But I think the greatest missing link is the connection to the markets. Most of the products are grown by smallholder farmers. If you look at the producers that we work with, who are ninety-five to ninety-eight percent illiterate, they don’t know much about the world that we live in and the market we’re in. In order to create a value chain, you need the market; a big piece that is missing from so many NGO and aid projects where they get thousands of women to grow something is that they don’t have the market. At the end of the day, they’ve done the work to say that this is a promising project, this is how you produce it, and they get all the technical consultants and agronomists over into air-conditioned offices, but they don’t have the market. When the project expires, those women end up having to uproot those crops and go back to their subsistence activities while waiting for the next project to come along.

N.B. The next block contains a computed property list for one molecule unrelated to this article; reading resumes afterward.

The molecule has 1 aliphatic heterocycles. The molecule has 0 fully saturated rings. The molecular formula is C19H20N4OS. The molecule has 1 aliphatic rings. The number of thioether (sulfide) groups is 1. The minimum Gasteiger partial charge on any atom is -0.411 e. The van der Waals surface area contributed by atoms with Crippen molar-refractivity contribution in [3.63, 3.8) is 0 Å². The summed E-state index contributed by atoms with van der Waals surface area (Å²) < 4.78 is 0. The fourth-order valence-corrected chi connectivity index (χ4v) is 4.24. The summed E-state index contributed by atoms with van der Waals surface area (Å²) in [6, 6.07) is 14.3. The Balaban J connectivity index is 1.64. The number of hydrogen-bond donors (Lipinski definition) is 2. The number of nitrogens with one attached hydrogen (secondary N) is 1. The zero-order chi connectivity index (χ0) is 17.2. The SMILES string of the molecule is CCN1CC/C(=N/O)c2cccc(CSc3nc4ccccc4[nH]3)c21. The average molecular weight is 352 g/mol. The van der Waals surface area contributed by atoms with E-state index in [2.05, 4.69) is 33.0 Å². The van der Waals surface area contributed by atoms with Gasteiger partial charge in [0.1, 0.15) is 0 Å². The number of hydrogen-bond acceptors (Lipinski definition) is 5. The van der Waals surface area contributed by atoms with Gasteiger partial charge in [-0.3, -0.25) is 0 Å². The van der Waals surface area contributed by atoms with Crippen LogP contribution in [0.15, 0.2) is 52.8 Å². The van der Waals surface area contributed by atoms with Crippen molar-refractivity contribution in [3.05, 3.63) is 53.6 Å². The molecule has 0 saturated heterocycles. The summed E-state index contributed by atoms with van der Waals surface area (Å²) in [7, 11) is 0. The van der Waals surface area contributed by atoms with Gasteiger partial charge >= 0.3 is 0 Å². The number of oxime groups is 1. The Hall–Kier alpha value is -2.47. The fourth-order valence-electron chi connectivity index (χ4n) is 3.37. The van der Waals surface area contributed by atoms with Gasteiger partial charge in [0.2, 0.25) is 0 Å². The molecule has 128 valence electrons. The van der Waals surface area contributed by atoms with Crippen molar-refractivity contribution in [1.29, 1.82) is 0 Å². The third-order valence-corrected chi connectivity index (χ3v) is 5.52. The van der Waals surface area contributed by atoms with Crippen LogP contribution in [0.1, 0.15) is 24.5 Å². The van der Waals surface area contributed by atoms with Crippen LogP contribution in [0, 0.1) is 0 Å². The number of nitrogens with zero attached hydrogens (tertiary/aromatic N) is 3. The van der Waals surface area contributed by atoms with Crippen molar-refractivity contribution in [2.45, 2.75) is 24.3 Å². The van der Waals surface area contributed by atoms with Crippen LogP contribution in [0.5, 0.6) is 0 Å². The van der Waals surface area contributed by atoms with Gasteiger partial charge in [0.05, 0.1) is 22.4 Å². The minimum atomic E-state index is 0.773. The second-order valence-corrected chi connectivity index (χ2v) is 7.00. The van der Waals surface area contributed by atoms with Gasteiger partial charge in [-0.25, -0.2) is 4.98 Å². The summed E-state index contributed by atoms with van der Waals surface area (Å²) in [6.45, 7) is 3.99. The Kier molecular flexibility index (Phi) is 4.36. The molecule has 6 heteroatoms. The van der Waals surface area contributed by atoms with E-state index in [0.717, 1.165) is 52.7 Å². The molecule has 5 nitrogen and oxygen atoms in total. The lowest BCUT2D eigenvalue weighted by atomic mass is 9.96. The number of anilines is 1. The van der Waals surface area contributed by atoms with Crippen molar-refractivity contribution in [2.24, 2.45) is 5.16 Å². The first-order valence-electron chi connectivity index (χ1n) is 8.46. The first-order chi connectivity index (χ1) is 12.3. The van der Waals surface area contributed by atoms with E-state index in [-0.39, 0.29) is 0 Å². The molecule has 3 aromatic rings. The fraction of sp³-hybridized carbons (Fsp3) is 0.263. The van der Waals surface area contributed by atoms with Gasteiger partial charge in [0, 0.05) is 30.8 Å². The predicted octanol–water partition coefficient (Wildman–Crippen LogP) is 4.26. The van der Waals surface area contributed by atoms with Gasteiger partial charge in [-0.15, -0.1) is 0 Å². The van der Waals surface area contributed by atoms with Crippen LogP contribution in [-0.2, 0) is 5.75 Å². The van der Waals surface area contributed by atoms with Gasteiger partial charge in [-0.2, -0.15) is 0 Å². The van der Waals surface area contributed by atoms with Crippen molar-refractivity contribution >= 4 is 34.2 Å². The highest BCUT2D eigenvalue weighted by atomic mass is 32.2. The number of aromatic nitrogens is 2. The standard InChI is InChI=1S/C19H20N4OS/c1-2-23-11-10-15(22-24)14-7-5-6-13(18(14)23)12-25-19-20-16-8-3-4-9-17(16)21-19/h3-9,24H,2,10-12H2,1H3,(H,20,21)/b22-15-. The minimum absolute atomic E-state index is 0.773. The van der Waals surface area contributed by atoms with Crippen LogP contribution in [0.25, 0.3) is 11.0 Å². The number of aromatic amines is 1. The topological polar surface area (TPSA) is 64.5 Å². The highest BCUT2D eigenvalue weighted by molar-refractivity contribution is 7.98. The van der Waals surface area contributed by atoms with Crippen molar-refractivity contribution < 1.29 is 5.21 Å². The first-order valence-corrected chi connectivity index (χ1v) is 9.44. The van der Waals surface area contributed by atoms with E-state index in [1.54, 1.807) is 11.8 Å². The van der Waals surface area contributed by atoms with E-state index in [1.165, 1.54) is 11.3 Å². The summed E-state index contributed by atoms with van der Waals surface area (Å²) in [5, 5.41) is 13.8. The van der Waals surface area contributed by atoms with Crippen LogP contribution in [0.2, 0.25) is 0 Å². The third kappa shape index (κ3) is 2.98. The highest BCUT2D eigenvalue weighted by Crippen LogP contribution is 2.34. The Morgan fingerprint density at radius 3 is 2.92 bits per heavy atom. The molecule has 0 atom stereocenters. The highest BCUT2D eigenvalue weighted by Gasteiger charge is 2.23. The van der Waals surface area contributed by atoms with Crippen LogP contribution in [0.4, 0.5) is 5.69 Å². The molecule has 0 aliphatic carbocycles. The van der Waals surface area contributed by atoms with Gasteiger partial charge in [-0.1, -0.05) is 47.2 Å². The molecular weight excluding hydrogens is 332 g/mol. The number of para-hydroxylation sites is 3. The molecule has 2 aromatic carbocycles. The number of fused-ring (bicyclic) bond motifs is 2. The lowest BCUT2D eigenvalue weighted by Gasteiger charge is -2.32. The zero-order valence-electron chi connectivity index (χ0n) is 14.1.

The big missing thing is the market and in order to have the market, you need to understand it. Therefore, that is opportunity for Africans in the Diaspora who understand both sides: how it works in rural Africa and international markets. They can help in capacity building to improve the quality of the product, the processing, the health and hygiene standards, organic certifications, HOCCP, and all that kind of stuff to get their product to a point where it is acceptable to an international market. Then they need to spearhead into the market. There are all sorts of examples, like Divine Chocolate, which has an interesting model. Generally and historically, what we see is more of an extractive commodity type of model, like the cocoa, where you’ve got a big multi-national company, often with colonial roots, that is sitting in the market and then the producers themselves have very little part in that value chain other than just the raw material. What is needed is a different value chain where communities themselves are part of the added value and have access to the international market. That is what we’re trying to create.
Why should we #makebaobab famous? What’s so special about it?